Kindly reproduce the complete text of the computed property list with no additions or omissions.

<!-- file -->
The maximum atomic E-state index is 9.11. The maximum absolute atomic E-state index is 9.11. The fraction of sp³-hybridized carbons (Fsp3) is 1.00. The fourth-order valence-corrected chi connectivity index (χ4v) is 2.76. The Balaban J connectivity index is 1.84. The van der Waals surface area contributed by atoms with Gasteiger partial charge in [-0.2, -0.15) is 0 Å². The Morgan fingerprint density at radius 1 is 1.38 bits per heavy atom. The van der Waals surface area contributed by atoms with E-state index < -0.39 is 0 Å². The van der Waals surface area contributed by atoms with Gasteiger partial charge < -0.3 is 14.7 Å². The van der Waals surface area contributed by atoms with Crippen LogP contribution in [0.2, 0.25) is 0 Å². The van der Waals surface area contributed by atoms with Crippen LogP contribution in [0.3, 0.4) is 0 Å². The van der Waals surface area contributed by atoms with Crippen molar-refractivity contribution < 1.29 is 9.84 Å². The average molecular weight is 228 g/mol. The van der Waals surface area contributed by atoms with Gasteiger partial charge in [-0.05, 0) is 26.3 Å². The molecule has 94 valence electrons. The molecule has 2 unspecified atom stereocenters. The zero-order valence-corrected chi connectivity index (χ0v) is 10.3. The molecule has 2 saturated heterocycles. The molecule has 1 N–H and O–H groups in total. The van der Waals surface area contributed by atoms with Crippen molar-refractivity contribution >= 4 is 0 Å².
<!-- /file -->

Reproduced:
The maximum atomic E-state index is 9.11. The maximum absolute atomic E-state index is 9.11. The fraction of sp³-hybridized carbons (Fsp3) is 1.00. The fourth-order valence-corrected chi connectivity index (χ4v) is 2.76. The Balaban J connectivity index is 1.84. The van der Waals surface area contributed by atoms with Gasteiger partial charge in [-0.2, -0.15) is 0 Å². The Morgan fingerprint density at radius 1 is 1.38 bits per heavy atom. The van der Waals surface area contributed by atoms with E-state index < -0.39 is 0 Å². The van der Waals surface area contributed by atoms with Gasteiger partial charge < -0.3 is 14.7 Å². The van der Waals surface area contributed by atoms with Crippen LogP contribution in [0.2, 0.25) is 0 Å². The van der Waals surface area contributed by atoms with Crippen LogP contribution in [0.3, 0.4) is 0 Å². The van der Waals surface area contributed by atoms with Crippen molar-refractivity contribution < 1.29 is 9.84 Å². The average molecular weight is 228 g/mol. The van der Waals surface area contributed by atoms with Gasteiger partial charge in [-0.05, 0) is 26.3 Å². The molecule has 94 valence electrons. The molecule has 2 unspecified atom stereocenters. The zero-order valence-corrected chi connectivity index (χ0v) is 10.3. The molecule has 2 saturated heterocycles. The molecule has 1 N–H and O–H groups in total. The van der Waals surface area contributed by atoms with Crippen molar-refractivity contribution >= 4 is 0 Å².